Models developed for different market regimes can be tested across all market conditions and deployed on an everyday basis if shown to be sufficiently robust.  Alternatively, a meta-strategy can be developed to forecast the market regime and select the appropriate trading system accordingly.

Finally, it is possible to achieve acceptable, or even very good results, by deploying several different models simultaneously and allowing them to interact, as the market moves from regime to regime.

 

Posted in Alpha, Forecasting, Natural Gas Futures, Regime Shifts, Signal Processing, Systematic Strategies, Volatility Modeling | Leave a comment

How to Make Money in a Down Market

The popular VIX blog Vix and More evaluates the performance of the VIX ETFs (actually ETNs) and concludes that all of them lost money in 2015.  Yes, both long volatility and short volatility products lost money!

VIX ETP performance in 2015

Source:  Vix and More

By contrast, our Volatility ETF strategy had an exceptional year in 2015, making money in every month but one:

Monthly Pct Returns

How to Profit in a Down Market

How do you make money when every product you are trading loses money?  Obviously you have to short one or more of them.  But that can be a very dangerous thing to do, especially in a product like the VIX ETNs.  Volatility itself is very volatile – it has an annual volatility (the volatility of volatility, or VVIX) that averages around 100% and which reached a record high of 212% in August 2015.

VVIX

The CBOE VVIX Index

Selling products based on such a volatile instrument can be extremely hazardous – even in a downtrend: the counter-trends are often extremely violent, making a short position challenging to maintain.

Relative value trading is a more conservative approach to the problem.  Here, rather than trading a single product you trade a pair, or basket of them.  Your bet is that the ETFs (or stocks) you are long will outperform the ETFs you are short.  Even if your favored ETFs declines, you can still make money if the ETFs you short declines even more.

This is the basis for the original concept of hedge funds, as envisaged by Alfred Jones in the 1940’s, and underpins the most popular hedge fund strategy, equity long-short.  But what works successfully in equities can equally be applied to other markets, including volatility.  In fact, I have argued elsewhere that the relative value (long/short) concept works even better in volatility markets, chiefly because the correlations between volatility processes tend to be higher than the correlations between the underlying asset processes (see The Case for Volatility as an Asset Class).

 

Posted in ETFs, Hedge Funds, Relative Value, VIX Index, Volatility ETF Strategy, Volatility Modeling | Tagged , , , | Comments Off on How to Make Money in a Down Market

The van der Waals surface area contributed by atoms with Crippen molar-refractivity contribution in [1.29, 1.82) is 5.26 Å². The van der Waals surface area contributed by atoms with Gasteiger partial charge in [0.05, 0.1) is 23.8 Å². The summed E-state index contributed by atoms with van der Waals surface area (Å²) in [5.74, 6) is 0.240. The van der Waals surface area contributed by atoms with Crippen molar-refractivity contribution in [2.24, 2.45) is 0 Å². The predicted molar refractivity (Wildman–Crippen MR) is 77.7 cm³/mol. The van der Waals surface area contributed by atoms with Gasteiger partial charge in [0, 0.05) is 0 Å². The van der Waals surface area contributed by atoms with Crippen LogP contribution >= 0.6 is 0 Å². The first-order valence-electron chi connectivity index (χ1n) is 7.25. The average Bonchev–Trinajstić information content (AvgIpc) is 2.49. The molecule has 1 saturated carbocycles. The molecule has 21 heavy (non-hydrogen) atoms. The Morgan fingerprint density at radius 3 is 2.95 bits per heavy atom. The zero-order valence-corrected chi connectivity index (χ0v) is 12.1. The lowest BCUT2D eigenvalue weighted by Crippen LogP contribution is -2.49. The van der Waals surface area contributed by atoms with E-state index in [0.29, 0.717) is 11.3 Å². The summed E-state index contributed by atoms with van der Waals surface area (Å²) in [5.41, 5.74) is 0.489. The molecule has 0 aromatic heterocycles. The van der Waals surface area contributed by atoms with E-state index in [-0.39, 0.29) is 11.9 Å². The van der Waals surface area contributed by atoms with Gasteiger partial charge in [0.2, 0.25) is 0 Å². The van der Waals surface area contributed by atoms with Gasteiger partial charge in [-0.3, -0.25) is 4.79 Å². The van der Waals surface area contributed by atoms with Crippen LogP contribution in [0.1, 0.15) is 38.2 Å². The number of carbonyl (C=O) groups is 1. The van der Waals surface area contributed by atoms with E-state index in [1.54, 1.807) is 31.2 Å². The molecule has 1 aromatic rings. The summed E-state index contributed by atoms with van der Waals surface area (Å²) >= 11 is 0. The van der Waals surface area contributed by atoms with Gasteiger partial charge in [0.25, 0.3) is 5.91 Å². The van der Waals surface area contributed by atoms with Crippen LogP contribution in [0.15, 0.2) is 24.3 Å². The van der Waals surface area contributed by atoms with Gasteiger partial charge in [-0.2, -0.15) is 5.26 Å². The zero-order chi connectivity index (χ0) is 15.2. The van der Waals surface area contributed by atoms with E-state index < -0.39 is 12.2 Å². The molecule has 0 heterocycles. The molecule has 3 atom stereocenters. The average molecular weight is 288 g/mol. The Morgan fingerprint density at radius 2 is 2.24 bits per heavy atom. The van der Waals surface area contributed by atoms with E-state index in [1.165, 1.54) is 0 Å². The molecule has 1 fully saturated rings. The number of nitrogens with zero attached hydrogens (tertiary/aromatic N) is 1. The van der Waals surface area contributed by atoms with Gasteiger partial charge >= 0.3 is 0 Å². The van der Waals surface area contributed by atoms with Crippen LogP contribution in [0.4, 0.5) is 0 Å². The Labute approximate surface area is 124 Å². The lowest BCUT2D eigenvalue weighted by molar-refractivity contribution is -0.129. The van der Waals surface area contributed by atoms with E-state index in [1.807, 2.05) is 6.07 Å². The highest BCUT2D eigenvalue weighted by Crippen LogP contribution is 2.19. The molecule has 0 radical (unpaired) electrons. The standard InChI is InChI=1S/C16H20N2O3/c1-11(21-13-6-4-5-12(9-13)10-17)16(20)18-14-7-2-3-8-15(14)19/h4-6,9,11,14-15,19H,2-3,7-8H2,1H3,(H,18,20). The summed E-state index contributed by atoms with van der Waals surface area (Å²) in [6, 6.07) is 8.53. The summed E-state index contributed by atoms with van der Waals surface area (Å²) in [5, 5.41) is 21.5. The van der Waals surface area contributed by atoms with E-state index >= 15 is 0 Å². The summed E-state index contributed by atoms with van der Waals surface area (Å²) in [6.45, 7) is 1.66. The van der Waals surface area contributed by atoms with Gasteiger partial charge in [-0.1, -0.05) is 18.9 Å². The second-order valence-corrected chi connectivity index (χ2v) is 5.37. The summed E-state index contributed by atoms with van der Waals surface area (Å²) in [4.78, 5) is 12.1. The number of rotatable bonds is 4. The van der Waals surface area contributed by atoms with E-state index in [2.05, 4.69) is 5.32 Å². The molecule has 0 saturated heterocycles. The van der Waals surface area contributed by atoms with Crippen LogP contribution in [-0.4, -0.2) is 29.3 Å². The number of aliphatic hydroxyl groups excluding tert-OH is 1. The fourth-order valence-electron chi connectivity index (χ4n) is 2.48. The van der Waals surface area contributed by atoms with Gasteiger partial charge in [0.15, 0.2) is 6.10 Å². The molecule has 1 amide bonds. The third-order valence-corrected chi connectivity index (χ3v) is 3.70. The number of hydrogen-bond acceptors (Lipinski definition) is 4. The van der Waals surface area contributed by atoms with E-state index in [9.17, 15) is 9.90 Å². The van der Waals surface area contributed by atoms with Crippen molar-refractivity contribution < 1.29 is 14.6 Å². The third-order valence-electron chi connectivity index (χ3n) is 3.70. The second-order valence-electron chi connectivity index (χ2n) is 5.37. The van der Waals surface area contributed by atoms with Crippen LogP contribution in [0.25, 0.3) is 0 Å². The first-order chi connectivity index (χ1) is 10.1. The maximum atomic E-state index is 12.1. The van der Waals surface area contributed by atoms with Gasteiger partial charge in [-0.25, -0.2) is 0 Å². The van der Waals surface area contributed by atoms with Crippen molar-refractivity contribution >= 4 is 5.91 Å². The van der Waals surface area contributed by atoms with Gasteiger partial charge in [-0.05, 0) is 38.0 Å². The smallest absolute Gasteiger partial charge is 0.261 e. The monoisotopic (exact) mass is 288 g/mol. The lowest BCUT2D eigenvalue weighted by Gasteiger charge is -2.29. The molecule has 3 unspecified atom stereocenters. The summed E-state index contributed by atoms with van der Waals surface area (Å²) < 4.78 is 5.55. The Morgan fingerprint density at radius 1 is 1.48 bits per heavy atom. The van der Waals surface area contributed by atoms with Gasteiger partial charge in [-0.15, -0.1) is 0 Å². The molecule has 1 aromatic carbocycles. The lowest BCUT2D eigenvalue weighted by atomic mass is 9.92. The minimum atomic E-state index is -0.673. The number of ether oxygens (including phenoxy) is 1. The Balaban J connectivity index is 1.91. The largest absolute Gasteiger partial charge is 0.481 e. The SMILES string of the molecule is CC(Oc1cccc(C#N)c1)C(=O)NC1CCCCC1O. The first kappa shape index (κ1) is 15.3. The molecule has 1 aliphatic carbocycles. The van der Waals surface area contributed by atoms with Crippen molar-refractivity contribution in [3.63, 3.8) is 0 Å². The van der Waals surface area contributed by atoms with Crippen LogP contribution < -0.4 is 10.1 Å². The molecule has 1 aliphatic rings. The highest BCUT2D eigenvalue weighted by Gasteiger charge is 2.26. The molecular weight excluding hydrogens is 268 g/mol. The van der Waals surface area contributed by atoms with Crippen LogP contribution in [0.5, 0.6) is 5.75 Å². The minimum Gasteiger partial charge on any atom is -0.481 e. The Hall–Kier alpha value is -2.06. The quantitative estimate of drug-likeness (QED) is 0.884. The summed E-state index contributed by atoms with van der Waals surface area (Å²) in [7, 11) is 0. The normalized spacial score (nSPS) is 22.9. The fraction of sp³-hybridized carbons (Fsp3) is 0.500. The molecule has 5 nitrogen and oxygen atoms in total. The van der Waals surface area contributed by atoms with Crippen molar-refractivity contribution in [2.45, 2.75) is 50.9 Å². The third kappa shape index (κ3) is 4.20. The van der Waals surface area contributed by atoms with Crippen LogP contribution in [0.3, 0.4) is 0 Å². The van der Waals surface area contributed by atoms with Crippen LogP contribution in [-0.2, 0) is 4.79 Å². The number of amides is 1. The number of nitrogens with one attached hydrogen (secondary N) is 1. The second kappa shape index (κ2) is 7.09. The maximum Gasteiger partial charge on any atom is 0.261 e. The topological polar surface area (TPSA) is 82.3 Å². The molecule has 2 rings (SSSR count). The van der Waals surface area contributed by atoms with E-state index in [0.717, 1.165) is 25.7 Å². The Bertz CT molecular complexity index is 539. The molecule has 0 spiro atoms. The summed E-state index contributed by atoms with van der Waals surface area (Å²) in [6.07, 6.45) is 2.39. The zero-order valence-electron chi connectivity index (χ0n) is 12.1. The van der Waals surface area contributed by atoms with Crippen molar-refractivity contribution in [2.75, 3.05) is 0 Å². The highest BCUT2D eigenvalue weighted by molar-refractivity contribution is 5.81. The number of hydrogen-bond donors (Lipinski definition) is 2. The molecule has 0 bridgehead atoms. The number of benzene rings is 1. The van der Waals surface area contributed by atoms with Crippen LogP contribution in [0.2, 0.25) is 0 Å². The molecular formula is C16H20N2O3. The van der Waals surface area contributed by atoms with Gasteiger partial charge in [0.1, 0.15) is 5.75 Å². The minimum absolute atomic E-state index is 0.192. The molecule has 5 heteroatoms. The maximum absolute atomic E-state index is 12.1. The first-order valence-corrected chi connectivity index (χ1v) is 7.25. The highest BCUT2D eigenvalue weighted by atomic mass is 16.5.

Volatility Strategies in 2015

2015 proved to be an extremely difficult year for volatility strategies generally. The reasons are not difficult to fathom: the sea-change in equity markets resulting from the Fed’s cessation of quantitative easing (for now) produced a no-less dramatic shift in the volatility term structure.  During the summer months spot and front-month volatility surged, producing an inverted term structure in VIX futures and causing havoc for a great number of volatility carry strategies that depend on the usual downward-sloping shape of the forward volatility curve.

Performance results for many volatility strategies over the course of the year reflect the difficulties of managing these market gyrations.   The blog site Volatility Made Simple, which charts the progress of 24  volatility strategies, reported the year-end results as follows:Volatility Strategies

While these strategies are hardly the “best in class”, the fact that all but a handful reported substantial losses for the year speaks volumes about the the challenges faced by volatility strategies during periods of market turbulence.  Simplistic approaches, such as volatility carry strategies, will tend to blow up when volatility surges and the curve inverts and the losses incurred during such episode will often undo most or all of the gains accrued in prior months, or years.

Although our own volatility ETF portfolio on any given day might bear a passing resemblance to some of these strategies, in fact the logic behind it is considerably more sophisticated. We take an options-theoretic approach to pricing leveraged ETFs, which allows us to exploit the potential for selling expensive Theta against cheap Gamma, while at the same time affording opportunities to take advantage of the convexity of levered ETF products (for a more detailed explanation, see Investing in Leveraged ETFs – Theory and Practice).  We also mix together multiple models using different a wide range of data frequencies, in both time and trade space, and apply a model management system to optimize the result in real time (the reader is referred to my post on Meta-Strategies for more on this topic).

So much for theory – how did all this work out in practice in 2015?  The following are some summary results for our volatility ETF strategy, which we operate for several managed accounts.
Perf Summary Dec 2015

The substantial increase in annual returns during 2015 is largely a reflection of the surge in volatility during the summer months (especially July), although it is interesting to note, too, that performance also improved on a risk-adjusted basis during the year and currently stands at around 3.60.  It is perhaps unlikely that the strategy will continue performing at these elevated levels in 2016, although volatility shows no sign of moderating yet.  Our aim is to produce returns of 30% to 40% during a normal year, although 2016 could prove to be above-average, especially if the equity market corrects.